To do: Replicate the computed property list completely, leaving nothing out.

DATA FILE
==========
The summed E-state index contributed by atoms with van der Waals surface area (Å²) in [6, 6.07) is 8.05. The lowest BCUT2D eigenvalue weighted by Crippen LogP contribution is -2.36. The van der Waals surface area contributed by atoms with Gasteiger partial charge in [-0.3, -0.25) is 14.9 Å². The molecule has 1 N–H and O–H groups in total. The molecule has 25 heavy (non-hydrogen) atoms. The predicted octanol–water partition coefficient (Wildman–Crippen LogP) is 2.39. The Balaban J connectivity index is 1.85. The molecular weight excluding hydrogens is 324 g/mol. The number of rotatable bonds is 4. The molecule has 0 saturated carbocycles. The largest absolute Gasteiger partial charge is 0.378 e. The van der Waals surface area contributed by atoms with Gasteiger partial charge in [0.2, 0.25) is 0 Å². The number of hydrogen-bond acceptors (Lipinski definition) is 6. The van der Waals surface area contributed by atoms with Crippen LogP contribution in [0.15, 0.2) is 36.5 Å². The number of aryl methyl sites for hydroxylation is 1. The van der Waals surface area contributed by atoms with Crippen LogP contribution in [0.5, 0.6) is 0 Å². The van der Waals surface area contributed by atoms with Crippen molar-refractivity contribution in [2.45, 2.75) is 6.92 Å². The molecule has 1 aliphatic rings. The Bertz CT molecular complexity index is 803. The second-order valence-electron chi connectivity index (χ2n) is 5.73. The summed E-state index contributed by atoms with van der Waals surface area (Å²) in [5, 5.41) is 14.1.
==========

The summed E-state index contributed by atoms with van der Waals surface area (Å²) in [6, 6.07) is 8.05. The lowest BCUT2D eigenvalue weighted by Crippen LogP contribution is -2.36. The van der Waals surface area contributed by atoms with Gasteiger partial charge in [-0.3, -0.25) is 14.9 Å². The molecule has 1 N–H and O–H groups in total. The molecule has 25 heavy (non-hydrogen) atoms. The predicted octanol–water partition coefficient (Wildman–Crippen LogP) is 2.39. The Balaban J connectivity index is 1.85. The molecular weight excluding hydrogens is 324 g/mol. The number of rotatable bonds is 4. The molecule has 0 saturated carbocycles. The largest absolute Gasteiger partial charge is 0.378 e. The van der Waals surface area contributed by atoms with Gasteiger partial charge in [0.2, 0.25) is 0 Å². The number of hydrogen-bond acceptors (Lipinski definition) is 6. The van der Waals surface area contributed by atoms with Crippen LogP contribution in [0.15, 0.2) is 36.5 Å². The number of aryl methyl sites for hydroxylation is 1. The van der Waals surface area contributed by atoms with Crippen LogP contribution in [0.5, 0.6) is 0 Å². The van der Waals surface area contributed by atoms with Crippen molar-refractivity contribution in [2.45, 2.75) is 6.92 Å². The molecule has 1 aliphatic rings. The Bertz CT molecular complexity index is 803. The second-order valence-electron chi connectivity index (χ2n) is 5.73. The summed E-state index contributed by atoms with van der Waals surface area (Å²) in [5, 5.41) is 14.1.